- The Washington Times - Wednesday, June 16, 2004

Benjamin Franklin will add a jolt of electricity to the world’s fair next year in Aichi, Japan.

Organizers of the U.S. Pavilion are incorporating the Founding Father into their effort on the world stage in hopes of boosting the United States’ image abroad and reversing declining interest in the global event.

Aichi USA 2005, the Washington-based organization developing and operating the U.S. Pavilion, began soliciting private sponsors earlier this year and has raised the initial $20 million necessary to build the pavilion.

Additional funds are still needed for cultural programming, which will include arts and entertainment.

“It’s important that the U.S. is represented in Japan,” said Douglas M. West, president and chief executive of Aichi USA. “This is an opportunity for exposure in the Japanese consumer market and business world. This is something we need to do.”

The 2005 World Exposition, with the theme “Nature’s Wisdom,” will host an estimated 15 million visitors from March to September in central Japan, southwest of Tokyo. The United States, which is one of 125 participating countries, expects at least 1 million visitors at its 17,000-square-foot pavilion —about 10,000 each day.

In the past, world fairs have featured the most innovative art, inventions and technologies, including the telephone in 1876 and the Eiffel Tower in 1889.

Recent fairs, however, have been undermined by poor attendance. As a result, U.S. presence and support at the world’s fair has waned over the years. For the first time in the fair’s 149-year history, the United States did not participate in the 2000 fair in Hanover, Germany, because it could not raise enough private funding.

Under a 1994 federal law, no public funds can be used to finance the U.S. Pavilion.

The United States, which hasn’t hosted a fair since 1984 in New Orleans, last participated in the 1998 fair in Lisbon.

“This is too significant for the United States not to be there,” said Mr. West, a former executive for Toyota Motor North America and Toyota Motor Sales USA.

As the fund raising has gained momentum, more sponsors are donating money and services. Sponsors include General Motors, Penske Corp., ExxonMobil and the U.S. Chamber of Commerce.

Officials say the sponsorships help U.S. businesses to get increased exposure to the Japanese market, establish relationships with Pacific Rim business leaders and meet face-to-face with foreign government officials.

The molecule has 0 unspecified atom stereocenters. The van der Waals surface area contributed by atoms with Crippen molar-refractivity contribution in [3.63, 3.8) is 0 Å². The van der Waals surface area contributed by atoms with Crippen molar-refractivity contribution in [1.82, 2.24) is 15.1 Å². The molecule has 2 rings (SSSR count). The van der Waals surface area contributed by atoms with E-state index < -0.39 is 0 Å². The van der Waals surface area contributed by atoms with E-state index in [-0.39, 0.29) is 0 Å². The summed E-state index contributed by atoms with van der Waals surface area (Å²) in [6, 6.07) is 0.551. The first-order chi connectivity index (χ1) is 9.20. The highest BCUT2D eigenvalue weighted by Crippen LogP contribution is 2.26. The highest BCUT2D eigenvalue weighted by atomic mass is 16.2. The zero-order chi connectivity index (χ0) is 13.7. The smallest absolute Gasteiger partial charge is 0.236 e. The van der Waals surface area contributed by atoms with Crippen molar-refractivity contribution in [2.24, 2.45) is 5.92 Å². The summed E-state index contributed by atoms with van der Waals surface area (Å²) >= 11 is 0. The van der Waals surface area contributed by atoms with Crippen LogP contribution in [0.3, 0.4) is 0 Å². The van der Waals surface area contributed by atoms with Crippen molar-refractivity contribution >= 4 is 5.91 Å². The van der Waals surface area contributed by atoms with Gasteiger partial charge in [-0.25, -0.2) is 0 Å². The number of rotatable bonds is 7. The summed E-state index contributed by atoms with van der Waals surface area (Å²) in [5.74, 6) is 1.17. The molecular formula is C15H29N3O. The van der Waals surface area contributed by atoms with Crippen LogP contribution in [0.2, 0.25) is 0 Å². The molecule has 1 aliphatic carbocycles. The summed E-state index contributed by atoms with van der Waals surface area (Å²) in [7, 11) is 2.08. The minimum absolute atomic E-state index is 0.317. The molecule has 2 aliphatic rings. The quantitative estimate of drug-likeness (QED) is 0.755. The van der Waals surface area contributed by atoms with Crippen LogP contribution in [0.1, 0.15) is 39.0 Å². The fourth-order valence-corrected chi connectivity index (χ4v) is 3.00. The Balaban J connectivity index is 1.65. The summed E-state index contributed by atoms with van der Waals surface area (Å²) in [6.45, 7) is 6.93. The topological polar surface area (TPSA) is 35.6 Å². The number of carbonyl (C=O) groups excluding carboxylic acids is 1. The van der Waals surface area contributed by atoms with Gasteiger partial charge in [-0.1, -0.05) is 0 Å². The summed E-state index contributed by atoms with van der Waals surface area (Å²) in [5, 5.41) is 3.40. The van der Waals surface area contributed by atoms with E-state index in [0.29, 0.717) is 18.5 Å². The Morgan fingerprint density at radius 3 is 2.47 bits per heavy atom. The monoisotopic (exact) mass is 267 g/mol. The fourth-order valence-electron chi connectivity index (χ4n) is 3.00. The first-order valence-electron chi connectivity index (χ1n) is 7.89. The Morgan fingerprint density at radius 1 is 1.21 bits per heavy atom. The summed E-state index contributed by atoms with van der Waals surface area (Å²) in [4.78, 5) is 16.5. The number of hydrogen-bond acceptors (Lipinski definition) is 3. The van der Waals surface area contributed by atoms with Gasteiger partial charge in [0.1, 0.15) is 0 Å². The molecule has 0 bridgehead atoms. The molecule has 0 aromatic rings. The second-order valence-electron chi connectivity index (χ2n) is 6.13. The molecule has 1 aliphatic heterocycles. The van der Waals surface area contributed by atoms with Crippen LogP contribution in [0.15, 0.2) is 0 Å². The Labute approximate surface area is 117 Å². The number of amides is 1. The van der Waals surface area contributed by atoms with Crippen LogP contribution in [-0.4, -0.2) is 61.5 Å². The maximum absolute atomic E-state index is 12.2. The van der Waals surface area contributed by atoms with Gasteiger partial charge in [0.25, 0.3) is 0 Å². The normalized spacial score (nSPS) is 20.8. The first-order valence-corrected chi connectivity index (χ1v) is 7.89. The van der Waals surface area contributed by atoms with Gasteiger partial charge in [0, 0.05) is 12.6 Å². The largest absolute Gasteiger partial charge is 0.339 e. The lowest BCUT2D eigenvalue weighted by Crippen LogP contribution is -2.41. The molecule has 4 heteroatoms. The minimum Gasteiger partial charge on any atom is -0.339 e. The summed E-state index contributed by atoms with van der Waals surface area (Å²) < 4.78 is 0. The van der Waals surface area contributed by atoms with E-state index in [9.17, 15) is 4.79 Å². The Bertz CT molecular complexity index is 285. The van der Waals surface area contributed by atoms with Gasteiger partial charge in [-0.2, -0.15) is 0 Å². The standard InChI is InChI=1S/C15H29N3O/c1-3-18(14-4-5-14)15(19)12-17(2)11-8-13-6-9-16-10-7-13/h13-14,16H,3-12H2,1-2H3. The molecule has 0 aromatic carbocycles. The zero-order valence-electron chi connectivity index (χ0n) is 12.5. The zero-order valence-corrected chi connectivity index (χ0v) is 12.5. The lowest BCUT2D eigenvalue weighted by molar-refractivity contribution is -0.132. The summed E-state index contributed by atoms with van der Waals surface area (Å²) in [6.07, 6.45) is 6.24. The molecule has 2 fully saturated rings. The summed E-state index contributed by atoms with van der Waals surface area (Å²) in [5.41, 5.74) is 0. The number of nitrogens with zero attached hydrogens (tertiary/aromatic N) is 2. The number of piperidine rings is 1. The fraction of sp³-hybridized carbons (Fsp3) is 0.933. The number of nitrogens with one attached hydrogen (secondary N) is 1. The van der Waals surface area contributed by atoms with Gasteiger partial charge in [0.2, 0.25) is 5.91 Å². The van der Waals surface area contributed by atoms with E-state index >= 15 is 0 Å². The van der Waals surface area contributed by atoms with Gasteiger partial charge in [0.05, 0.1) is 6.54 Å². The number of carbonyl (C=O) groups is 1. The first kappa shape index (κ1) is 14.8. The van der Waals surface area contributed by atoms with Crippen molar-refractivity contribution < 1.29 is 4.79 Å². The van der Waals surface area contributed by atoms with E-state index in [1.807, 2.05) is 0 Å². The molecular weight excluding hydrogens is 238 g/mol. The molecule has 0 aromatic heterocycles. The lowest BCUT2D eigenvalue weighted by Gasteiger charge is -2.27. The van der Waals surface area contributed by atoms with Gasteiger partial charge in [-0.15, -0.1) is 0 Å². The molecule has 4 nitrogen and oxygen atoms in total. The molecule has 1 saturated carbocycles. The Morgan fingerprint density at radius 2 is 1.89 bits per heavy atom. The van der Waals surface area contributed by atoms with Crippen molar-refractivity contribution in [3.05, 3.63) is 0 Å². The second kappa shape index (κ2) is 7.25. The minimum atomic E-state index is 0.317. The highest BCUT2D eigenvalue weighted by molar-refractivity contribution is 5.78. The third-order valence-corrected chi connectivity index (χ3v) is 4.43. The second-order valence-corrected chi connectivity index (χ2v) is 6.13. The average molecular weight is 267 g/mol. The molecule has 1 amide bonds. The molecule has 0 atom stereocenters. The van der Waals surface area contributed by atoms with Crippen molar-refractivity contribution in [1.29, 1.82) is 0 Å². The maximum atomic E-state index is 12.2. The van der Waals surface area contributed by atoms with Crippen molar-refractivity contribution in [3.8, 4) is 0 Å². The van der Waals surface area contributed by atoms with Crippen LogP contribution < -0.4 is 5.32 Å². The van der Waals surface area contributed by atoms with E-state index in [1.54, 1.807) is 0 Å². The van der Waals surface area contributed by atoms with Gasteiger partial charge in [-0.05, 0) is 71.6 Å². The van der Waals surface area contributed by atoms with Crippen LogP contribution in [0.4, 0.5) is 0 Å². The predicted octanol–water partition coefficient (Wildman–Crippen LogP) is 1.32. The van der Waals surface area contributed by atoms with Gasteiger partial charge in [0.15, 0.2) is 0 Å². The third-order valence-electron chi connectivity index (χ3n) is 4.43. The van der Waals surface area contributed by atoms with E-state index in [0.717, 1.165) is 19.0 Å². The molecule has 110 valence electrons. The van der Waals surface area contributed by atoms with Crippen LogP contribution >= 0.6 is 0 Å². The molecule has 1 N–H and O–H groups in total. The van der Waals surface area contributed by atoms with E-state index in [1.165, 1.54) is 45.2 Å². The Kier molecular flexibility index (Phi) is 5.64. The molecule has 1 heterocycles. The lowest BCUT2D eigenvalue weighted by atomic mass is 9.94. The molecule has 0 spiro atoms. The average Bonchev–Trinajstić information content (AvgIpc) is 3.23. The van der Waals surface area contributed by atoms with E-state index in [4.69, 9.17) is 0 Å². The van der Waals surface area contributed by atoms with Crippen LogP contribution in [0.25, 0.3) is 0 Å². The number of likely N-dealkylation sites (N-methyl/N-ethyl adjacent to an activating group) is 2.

The sponsors will get access to the VIP suite, “a skybox” style mezzanine overlooking the pavilion’s main floor, where they can entertain guests, hold business meetings and networking events.

“This is a great opportunity to do 10 things at one time,” said Thomas J. Donohue, president and chief executive officer of the U.S. Chamber of Commerce. “All the right people come there.”

Aichi USA has enlisted BCR Imagination Arts in Burbank, Calif., the George P. Johnson Co. in Auburn Hills, Mich., and Hollomon Architects in Jackson, Miss., to design, create and run the U.S. Pavilion, which is using the theme “the Franklin Spirit.”

After many brainstorming sessions, the team chose Franklin, whose 300th birthday is celebrated this year, as the symbolic icon to emphasize the Expo’s themes of progress and the importance of man’s relationship to the natural world.

Franklin’s accomplishments and vision —such as unlocking the nature of electricity and inventing bifocal glasses — were exactly what the team was looking for.

“He’s the perfect spokesperson,” said Bob Rogers, founder, president and chairman of BRC Imagination, which has worked on such projects as the new Ford Motor Rouge Factory Tour.

Officials are still ironing out the details of the pavilion. It will include a 250-seat theater where visitors can watch a nine-minute show featuring Franklin.

The show will include special effects and a hologram of Franklin talking to the audience about all that has been accomplished and what’s expected in the future.

After the show, the group will move into another area of the pavilion that will display U.S. artifacts reflecting the American spirit both past and future.

“We have a great message … of hope, optimism, enterprise and freedom,” Mr. Rogers said.

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